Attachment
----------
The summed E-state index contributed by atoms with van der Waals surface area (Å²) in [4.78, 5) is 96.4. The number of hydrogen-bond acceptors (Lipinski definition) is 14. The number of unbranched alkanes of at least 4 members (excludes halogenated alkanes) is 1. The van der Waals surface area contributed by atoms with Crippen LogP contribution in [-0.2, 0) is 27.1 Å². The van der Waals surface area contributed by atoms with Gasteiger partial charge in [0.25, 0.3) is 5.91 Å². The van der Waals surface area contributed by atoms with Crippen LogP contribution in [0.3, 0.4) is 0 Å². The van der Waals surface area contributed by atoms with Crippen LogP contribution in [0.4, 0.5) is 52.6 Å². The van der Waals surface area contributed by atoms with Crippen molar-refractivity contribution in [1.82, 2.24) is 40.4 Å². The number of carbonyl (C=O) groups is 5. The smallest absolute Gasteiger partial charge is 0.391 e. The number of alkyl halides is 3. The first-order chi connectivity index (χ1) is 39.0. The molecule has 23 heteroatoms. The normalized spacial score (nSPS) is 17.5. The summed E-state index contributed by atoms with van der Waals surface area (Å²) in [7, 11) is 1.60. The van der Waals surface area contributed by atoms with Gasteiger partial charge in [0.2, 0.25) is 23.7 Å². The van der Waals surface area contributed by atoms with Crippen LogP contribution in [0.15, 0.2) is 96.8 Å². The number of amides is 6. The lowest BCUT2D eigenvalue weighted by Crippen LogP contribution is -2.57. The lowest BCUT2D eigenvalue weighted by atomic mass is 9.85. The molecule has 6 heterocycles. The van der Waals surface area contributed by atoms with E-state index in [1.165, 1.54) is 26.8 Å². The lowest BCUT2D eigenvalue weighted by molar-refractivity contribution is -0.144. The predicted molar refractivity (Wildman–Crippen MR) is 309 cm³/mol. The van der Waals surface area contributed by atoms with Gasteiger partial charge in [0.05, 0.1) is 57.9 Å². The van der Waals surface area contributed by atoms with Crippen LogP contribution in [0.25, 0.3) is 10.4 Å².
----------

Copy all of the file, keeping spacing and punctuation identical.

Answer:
The summed E-state index contributed by atoms with van der Waals surface area (Å²) in [4.78, 5) is 96.4. The number of hydrogen-bond acceptors (Lipinski definition) is 14. The number of unbranched alkanes of at least 4 members (excludes halogenated alkanes) is 1. The van der Waals surface area contributed by atoms with Crippen LogP contribution in [-0.2, 0) is 27.1 Å². The van der Waals surface area contributed by atoms with Gasteiger partial charge in [0.25, 0.3) is 5.91 Å². The van der Waals surface area contributed by atoms with Crippen LogP contribution in [0.3, 0.4) is 0 Å². The van der Waals surface area contributed by atoms with Crippen LogP contribution in [0.4, 0.5) is 52.6 Å². The van der Waals surface area contributed by atoms with Crippen molar-refractivity contribution in [1.82, 2.24) is 40.4 Å². The number of carbonyl (C=O) groups is 5. The smallest absolute Gasteiger partial charge is 0.391 e. The number of alkyl halides is 3. The first-order chi connectivity index (χ1) is 39.0. The molecule has 23 heteroatoms. The normalized spacial score (nSPS) is 17.5. The summed E-state index contributed by atoms with van der Waals surface area (Å²) in [7, 11) is 1.60. The van der Waals surface area contributed by atoms with Gasteiger partial charge in [0.2, 0.25) is 23.7 Å². The van der Waals surface area contributed by atoms with Crippen LogP contribution in [0.15, 0.2) is 96.8 Å². The number of amides is 6. The lowest BCUT2D eigenvalue weighted by Crippen LogP contribution is -2.57. The lowest BCUT2D eigenvalue weighted by atomic mass is 9.85. The molecule has 6 heterocycles. The van der Waals surface area contributed by atoms with E-state index in [1.165, 1.54) is 26.8 Å². The lowest BCUT2D eigenvalue weighted by molar-refractivity contribution is -0.144. The predicted molar refractivity (Wildman–Crippen MR) is 309 cm³/mol. The van der Waals surface area contributed by atoms with Gasteiger partial charge in [0.05, 0.1) is 57.9 Å². The van der Waals surface area contributed by atoms with Crippen LogP contribution in [0.25, 0.3) is 10.4 Å².